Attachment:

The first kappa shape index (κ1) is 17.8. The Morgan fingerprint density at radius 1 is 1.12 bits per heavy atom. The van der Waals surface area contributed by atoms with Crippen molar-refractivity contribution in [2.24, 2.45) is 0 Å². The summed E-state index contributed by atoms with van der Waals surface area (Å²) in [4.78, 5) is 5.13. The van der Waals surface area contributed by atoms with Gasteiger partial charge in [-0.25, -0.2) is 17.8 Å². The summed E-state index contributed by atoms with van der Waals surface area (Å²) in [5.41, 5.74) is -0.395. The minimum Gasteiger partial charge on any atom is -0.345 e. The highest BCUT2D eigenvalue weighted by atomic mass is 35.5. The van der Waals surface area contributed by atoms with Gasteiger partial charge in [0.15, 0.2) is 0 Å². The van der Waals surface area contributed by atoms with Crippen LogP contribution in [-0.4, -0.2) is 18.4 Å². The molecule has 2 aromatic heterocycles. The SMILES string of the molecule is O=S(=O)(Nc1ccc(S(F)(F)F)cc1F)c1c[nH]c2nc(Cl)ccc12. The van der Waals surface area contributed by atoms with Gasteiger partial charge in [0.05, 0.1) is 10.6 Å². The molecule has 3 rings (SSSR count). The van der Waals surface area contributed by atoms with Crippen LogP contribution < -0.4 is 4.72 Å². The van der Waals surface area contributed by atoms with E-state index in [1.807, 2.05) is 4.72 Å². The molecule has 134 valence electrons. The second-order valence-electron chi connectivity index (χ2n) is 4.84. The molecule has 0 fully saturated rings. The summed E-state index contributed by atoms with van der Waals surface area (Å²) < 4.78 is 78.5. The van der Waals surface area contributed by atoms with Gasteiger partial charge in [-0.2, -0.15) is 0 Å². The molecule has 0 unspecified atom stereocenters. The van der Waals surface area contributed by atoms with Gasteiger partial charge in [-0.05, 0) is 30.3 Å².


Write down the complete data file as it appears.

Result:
The first kappa shape index (κ1) is 17.8. The Morgan fingerprint density at radius 1 is 1.12 bits per heavy atom. The van der Waals surface area contributed by atoms with Crippen molar-refractivity contribution in [2.24, 2.45) is 0 Å². The summed E-state index contributed by atoms with van der Waals surface area (Å²) in [4.78, 5) is 5.13. The van der Waals surface area contributed by atoms with Gasteiger partial charge in [-0.25, -0.2) is 17.8 Å². The summed E-state index contributed by atoms with van der Waals surface area (Å²) in [5.41, 5.74) is -0.395. The minimum Gasteiger partial charge on any atom is -0.345 e. The highest BCUT2D eigenvalue weighted by atomic mass is 35.5. The van der Waals surface area contributed by atoms with Gasteiger partial charge in [0.15, 0.2) is 0 Å². The van der Waals surface area contributed by atoms with Crippen LogP contribution in [-0.4, -0.2) is 18.4 Å². The molecule has 2 aromatic heterocycles. The SMILES string of the molecule is O=S(=O)(Nc1ccc(S(F)(F)F)cc1F)c1c[nH]c2nc(Cl)ccc12. The van der Waals surface area contributed by atoms with Gasteiger partial charge in [0.05, 0.1) is 10.6 Å². The molecule has 3 rings (SSSR count). The van der Waals surface area contributed by atoms with Crippen LogP contribution < -0.4 is 4.72 Å². The van der Waals surface area contributed by atoms with E-state index in [1.807, 2.05) is 4.72 Å². The molecule has 134 valence electrons. The second-order valence-electron chi connectivity index (χ2n) is 4.84. The molecule has 0 fully saturated rings. The summed E-state index contributed by atoms with van der Waals surface area (Å²) < 4.78 is 78.5. The van der Waals surface area contributed by atoms with Gasteiger partial charge in [-0.2, -0.15) is 0 Å². The molecule has 0 unspecified atom stereocenters. The van der Waals surface area contributed by atoms with Gasteiger partial charge in [-0.05, 0) is 30.3 Å².